Breast cancer is usually spotted using mammography, a process that delivers a good deal of dangerous X-ray radiation. MRI is a safer imaging modality that can produce higher resolution images, but it suffers from a few limitations that have kept it as a marginal tool in breast cancer screening and diagnosis.
One issue is that it is actually the MRI coils, which are placed on the body part being scanned, that produce the images. To produce high quality scans, the coils have to fit well over whatever is to be scanned. Women’s breasts, as is well known, come in a variety of shapes and sizes. To do an MRI scan of a breast, the patient lies in the prone position with the coil placed over the breast so as to cup it tightly. This is impractical in the real world because a myriad different coils would have to be available at every facility doing breast MRIs. The other issue limiting MRI in breast cancer use is that the chest moves during breathing, washing out a lot of the detail as the scan is performed.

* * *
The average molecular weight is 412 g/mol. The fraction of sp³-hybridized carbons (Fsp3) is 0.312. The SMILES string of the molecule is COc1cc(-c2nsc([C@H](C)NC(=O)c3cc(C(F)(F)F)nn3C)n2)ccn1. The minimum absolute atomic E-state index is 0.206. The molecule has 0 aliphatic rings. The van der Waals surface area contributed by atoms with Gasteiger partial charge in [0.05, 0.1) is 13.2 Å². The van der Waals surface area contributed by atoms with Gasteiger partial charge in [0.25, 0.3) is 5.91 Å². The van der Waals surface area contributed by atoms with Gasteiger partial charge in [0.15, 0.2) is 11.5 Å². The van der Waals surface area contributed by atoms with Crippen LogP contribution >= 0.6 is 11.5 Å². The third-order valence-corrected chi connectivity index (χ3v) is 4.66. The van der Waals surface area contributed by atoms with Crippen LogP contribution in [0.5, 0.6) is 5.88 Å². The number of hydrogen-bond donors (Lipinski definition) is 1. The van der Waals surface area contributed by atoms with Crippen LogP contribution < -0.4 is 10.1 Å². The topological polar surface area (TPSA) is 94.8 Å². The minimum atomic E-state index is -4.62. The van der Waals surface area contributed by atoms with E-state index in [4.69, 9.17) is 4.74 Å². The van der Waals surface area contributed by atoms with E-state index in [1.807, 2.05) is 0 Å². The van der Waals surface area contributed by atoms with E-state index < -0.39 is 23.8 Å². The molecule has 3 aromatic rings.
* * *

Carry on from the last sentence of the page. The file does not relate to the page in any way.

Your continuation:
Researchers at the Medical University of Vienna have been working on making breast MRIs a lot easier to perform, potentially leading to this modality eclipsing mammograms at some point.
In the researchers’ new approach, instead of lying prone the patient would lay on her back. She would have a special waistcoat put on her that contains 32 identical coils, all connected to a computer. Because the patient is on her back, the breasts are flattened and the waistcoat can make intimate contact with them. The computer is used to calibrate the image and to compensate for the breathing, leading to much higher quality results. Moreover, because the patient is laying in the same position as she would in a potential future surgery, the scans correlate much better with what the surgeon will be working with in the OR. This will certainly make localizing breast tumors easier and faster when working off of MRI images.